ASPCA Reveals New Large-Scale Rescue Trailer

America's oldest humane society has unveiled it's latest tool in the fight against animal cruelty - a large-scale animal transport trailer.

Last Friday the American Society for the Prevention of Cruelty to Animals® (ASPCA®) unveiled its first-ever Animal Transport Trailer in Times Square, New York. The custom-built, 60-foot-long trailer has been designed to save the lives of animals after natural disasters or after large-scale rescues. The trailer was made possible with funds donated by the Silberstein Foundation of New York and the Grousbeck Family Foundation of California.

The ASPCA designed the new trailer to increase the capability of its Field Investigation and Response team to deploy to emergency situations across the country. In addition to animal transport, the new vehicle will enable technical animal rescue, crime scene investigation, forensic analysis, and disaster response functions. The two-piece climate-controlled vehicle consists of a 40-foot custom-built trailer has the capacity to accommodate up to 60 animals, towed by a flatbed pick-up truck.

"In the past four months alone, the ASPCA has rescued animals from puppy mills, hoarding situations and Tennessee flood zones," said Tim Rickey, Senior Director of ASPCA Field Investigation and Response. "In every situation, time was of the essence. Our new vehicle is a vital resource in expanding and accelerating our response time to disaster and animal cruelty relief, and saving animals that are stranded or need temporary shelter. In any of these cases, the ASPCA is ready to respond."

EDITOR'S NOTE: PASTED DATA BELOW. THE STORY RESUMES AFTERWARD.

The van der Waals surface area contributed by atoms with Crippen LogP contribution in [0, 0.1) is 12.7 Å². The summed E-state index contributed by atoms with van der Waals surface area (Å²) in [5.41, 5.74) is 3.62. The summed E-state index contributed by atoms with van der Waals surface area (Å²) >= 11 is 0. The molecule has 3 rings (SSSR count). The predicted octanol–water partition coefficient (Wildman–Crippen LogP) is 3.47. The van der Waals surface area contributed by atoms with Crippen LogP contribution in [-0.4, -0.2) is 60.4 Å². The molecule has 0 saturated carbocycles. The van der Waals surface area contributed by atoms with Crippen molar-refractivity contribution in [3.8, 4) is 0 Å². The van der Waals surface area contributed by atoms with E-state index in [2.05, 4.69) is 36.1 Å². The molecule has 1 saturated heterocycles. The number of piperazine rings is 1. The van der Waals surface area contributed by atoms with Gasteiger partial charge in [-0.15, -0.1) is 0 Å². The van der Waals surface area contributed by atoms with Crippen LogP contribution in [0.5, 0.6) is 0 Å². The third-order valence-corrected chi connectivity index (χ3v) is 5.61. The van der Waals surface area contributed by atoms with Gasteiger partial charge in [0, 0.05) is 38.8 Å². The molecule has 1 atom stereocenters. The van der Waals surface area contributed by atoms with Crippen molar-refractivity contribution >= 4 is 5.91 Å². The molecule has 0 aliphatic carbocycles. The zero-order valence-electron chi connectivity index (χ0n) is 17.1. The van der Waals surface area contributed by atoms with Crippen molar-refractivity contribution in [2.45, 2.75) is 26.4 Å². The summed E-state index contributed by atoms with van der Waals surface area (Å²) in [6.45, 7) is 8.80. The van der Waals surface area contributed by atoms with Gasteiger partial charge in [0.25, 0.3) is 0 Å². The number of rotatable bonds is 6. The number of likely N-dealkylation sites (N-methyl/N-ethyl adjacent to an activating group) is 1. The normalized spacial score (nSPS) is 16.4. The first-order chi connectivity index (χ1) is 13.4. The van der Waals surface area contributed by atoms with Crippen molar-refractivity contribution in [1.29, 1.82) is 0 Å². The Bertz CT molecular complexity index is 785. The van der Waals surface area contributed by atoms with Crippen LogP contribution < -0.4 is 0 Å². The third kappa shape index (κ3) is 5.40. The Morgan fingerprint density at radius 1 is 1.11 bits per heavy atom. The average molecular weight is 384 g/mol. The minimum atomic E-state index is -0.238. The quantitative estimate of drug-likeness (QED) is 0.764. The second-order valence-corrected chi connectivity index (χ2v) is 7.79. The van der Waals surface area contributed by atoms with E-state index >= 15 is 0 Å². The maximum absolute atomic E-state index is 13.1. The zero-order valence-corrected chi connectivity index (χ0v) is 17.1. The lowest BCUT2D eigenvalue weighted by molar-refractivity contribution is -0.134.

The new vehicle will be stationed in Missouri, a central location within the United States. that positions it to respond quickly. It is equipped with facilities such as airline kennels, wire crates, and animal handling and medical supplies. The trailer also holds technical rescue and disaster response equipment such as boats, motors, water rescue and rope equipment. It also offers temporary shelter for staging in remote areas affected by disasters.

This news story is independently sourced and does not specifically endorse products or services offered by any company referenced in this article, or benefit from any association with any companies referenced.